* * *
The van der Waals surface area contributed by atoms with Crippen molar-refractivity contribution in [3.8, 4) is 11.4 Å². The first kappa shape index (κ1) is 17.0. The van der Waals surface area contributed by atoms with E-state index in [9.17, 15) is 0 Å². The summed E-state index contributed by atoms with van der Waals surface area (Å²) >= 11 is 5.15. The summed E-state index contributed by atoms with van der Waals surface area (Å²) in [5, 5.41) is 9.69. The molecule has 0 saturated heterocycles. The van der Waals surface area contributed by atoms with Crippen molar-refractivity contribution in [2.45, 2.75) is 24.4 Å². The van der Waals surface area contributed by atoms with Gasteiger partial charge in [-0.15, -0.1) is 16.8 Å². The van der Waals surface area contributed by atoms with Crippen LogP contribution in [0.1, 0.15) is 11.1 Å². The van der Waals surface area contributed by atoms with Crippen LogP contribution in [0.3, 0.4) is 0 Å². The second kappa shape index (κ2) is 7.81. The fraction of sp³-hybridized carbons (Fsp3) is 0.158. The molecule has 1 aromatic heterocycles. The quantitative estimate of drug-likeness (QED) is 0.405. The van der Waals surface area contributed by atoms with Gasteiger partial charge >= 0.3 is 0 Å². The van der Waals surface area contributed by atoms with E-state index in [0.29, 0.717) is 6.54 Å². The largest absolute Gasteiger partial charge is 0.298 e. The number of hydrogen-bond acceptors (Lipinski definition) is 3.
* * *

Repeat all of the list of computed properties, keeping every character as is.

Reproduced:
The van der Waals surface area contributed by atoms with Crippen molar-refractivity contribution in [3.8, 4) is 11.4 Å². The first kappa shape index (κ1) is 17.0. The van der Waals surface area contributed by atoms with E-state index in [9.17, 15) is 0 Å². The summed E-state index contributed by atoms with van der Waals surface area (Å²) >= 11 is 5.15. The summed E-state index contributed by atoms with van der Waals surface area (Å²) in [5, 5.41) is 9.69. The molecule has 0 saturated heterocycles. The van der Waals surface area contributed by atoms with Crippen molar-refractivity contribution in [2.45, 2.75) is 24.4 Å². The van der Waals surface area contributed by atoms with Gasteiger partial charge in [-0.15, -0.1) is 16.8 Å². The van der Waals surface area contributed by atoms with Crippen LogP contribution in [0.1, 0.15) is 11.1 Å². The van der Waals surface area contributed by atoms with Crippen LogP contribution in [0.3, 0.4) is 0 Å². The second kappa shape index (κ2) is 7.81. The fraction of sp³-hybridized carbons (Fsp3) is 0.158. The molecule has 1 aromatic heterocycles. The quantitative estimate of drug-likeness (QED) is 0.405. The van der Waals surface area contributed by atoms with Gasteiger partial charge >= 0.3 is 0 Å². The van der Waals surface area contributed by atoms with E-state index in [0.29, 0.717) is 6.54 Å². The largest absolute Gasteiger partial charge is 0.298 e. The number of hydrogen-bond acceptors (Lipinski definition) is 3.